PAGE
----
“Global displacement is a huge problem and has been for quite a while, but hasn’t really been on the radar.”
Bath Spa University’s Dr Rebecca Schaaf is delivering a lecture on The European Migration Crisis in Belfast on Thursday evening as part of Belfast International Arts Festival’s World in Motion strand.
With an academic background in poverty and development, Schaaf’s talk will look at three areas: putting the overall patterns of global migration into perspective, addressing the underlying drivers as well as calling out the lack of compassion and empathy in Europe’s response to the crisis.
“We’ve got quite consumed by what’s happening on our doorstep – but that’s just the tip of the iceberg … 86% of the world’s refugees are being hosted by developing countries.”
Countries which themselves may be struggling to provide for their existing population, are taking in and supporting millions of migrants.
“The response from the EU has been one of deterrents, trying to stop people from moving, trying to detain them if they do, almost criminalise them. It’s become a security issues with a military-type response. And that’s not dealing with the key issue which is around long-standing conflict, weak governance, poverty, inequality, lack of aspiration, lack of opportunity, climate change and environmental vulnerabilities. If you don’t deal with those things you are still going to want or need to move.”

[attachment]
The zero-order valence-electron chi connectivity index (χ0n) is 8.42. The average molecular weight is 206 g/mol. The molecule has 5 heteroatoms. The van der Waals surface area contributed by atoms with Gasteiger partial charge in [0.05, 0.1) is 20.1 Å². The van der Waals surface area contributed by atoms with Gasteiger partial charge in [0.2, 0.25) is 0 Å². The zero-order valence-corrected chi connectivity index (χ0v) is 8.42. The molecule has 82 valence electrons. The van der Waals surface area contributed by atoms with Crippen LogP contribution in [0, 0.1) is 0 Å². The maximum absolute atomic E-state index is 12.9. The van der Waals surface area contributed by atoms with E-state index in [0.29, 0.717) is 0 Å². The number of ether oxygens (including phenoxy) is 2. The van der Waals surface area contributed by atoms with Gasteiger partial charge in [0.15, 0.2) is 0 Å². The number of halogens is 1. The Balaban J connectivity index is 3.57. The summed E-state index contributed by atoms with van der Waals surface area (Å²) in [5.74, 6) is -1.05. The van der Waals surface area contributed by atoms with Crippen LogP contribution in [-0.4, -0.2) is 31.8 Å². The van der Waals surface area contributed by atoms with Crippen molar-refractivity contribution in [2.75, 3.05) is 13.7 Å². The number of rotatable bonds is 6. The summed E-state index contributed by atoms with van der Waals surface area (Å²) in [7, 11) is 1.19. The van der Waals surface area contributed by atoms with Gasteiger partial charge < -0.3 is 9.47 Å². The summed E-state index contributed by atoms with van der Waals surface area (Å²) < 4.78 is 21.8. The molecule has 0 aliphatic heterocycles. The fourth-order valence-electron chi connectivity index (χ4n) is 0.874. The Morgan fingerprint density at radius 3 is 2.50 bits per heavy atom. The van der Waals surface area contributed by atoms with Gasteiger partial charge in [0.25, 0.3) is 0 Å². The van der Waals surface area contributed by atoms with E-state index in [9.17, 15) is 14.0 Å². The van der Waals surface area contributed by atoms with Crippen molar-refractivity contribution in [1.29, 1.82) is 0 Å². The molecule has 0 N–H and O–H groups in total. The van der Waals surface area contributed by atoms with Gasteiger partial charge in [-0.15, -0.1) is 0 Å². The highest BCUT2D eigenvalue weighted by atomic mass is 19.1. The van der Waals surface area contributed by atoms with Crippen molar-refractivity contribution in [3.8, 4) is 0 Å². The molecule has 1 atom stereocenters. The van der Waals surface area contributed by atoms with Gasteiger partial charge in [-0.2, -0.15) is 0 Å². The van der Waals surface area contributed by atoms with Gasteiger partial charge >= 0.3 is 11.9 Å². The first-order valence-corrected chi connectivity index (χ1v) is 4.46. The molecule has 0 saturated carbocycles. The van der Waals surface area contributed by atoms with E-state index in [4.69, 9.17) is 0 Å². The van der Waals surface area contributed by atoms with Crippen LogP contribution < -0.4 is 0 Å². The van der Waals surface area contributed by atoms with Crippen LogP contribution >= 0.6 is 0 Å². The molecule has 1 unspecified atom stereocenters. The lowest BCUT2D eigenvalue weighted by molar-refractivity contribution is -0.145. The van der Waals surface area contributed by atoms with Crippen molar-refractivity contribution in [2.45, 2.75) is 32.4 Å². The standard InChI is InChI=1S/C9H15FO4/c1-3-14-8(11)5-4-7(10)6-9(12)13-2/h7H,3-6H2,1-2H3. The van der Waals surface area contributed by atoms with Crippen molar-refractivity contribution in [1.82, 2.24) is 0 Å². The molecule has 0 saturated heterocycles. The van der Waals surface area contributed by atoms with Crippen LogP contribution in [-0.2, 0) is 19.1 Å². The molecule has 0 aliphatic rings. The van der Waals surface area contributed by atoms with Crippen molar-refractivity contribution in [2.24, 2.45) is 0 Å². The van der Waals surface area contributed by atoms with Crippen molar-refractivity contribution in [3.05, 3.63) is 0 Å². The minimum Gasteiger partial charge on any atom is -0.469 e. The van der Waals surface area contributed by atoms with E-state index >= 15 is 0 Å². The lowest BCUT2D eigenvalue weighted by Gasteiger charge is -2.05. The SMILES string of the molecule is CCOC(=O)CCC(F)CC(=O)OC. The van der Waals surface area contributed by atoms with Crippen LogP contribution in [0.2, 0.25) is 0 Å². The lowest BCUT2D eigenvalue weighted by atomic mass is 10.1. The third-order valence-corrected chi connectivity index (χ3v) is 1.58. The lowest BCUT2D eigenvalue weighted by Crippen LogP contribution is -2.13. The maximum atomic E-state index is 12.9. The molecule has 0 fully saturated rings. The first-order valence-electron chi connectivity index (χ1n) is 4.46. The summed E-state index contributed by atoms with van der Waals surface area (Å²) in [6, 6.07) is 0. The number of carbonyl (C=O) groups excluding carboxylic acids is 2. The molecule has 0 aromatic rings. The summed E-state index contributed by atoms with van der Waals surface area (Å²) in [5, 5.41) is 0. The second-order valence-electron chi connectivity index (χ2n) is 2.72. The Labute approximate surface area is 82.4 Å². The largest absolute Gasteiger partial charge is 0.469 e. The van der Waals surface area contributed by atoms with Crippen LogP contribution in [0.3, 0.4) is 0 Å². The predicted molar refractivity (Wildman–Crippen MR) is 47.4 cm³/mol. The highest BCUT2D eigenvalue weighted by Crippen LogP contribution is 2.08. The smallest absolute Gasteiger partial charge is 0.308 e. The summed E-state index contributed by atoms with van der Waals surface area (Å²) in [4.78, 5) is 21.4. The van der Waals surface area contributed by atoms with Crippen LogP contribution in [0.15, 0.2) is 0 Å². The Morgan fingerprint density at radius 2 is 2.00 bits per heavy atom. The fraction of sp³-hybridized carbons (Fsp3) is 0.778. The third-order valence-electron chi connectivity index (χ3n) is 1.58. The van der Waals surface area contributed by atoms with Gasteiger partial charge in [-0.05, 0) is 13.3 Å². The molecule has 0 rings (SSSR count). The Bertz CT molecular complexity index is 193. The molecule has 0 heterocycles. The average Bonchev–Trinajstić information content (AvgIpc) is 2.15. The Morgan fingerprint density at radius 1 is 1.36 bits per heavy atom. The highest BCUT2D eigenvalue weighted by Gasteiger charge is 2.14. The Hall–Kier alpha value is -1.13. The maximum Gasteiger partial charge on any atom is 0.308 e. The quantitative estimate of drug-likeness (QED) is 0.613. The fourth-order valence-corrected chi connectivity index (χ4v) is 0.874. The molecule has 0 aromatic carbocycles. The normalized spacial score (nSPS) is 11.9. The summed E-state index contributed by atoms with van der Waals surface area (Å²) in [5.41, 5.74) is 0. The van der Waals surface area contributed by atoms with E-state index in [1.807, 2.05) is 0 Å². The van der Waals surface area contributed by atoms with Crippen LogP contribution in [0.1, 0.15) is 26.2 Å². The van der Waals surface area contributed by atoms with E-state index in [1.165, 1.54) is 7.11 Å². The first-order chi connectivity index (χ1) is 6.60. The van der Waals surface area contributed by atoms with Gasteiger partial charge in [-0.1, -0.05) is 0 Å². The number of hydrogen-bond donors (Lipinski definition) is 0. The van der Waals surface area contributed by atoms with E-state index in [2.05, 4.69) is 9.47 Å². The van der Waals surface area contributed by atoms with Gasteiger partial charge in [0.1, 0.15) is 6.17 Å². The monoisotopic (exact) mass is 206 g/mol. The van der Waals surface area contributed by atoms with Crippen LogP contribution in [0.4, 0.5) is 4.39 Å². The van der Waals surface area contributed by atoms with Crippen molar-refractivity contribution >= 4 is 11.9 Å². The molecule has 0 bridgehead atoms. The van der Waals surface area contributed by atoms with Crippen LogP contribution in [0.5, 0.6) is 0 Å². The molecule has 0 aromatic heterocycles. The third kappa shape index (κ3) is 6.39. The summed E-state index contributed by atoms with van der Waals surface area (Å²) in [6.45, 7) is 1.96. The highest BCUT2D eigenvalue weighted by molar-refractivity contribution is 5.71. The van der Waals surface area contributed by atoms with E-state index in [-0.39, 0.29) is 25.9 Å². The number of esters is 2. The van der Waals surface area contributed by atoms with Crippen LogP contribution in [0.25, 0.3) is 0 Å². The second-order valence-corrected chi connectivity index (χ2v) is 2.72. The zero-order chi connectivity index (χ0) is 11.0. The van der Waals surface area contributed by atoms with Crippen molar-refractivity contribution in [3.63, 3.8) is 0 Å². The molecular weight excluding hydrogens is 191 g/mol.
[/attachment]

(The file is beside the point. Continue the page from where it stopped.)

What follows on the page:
Schaaf describes the current strategy in Europe as “short-termism” with “a long-standing failure to deal with the underlying problems and not accepting responsibility for our share in creating the problem”.
“From a development studies perspective, some of the failures of development strategies that have been put in place over the past decades arguably are creating the problems we’re seeing today.”
While the UK Department for International Development is “well aware of these underlying problems, the agenda is driven by other sections of government and you get this militaristic, security deterrent policy”.
“We seem to have lost a compassionate response to this crisis. We – Europe as a whole – seem to be turning towards anti-immigration views rather than a more empathetic response.”
Schaaf highlights the tardy response by UK Government in processing the list of unaccompanied children currently living in the Calais ‘Jungle’ Camp who are likely to have a legal claim to live with family members who are already in the UK.
“It seems painfully slow to get any kind of movement, quite bizarre really, that this sense of empathy and helping vulnerable children seems so slow to happen.”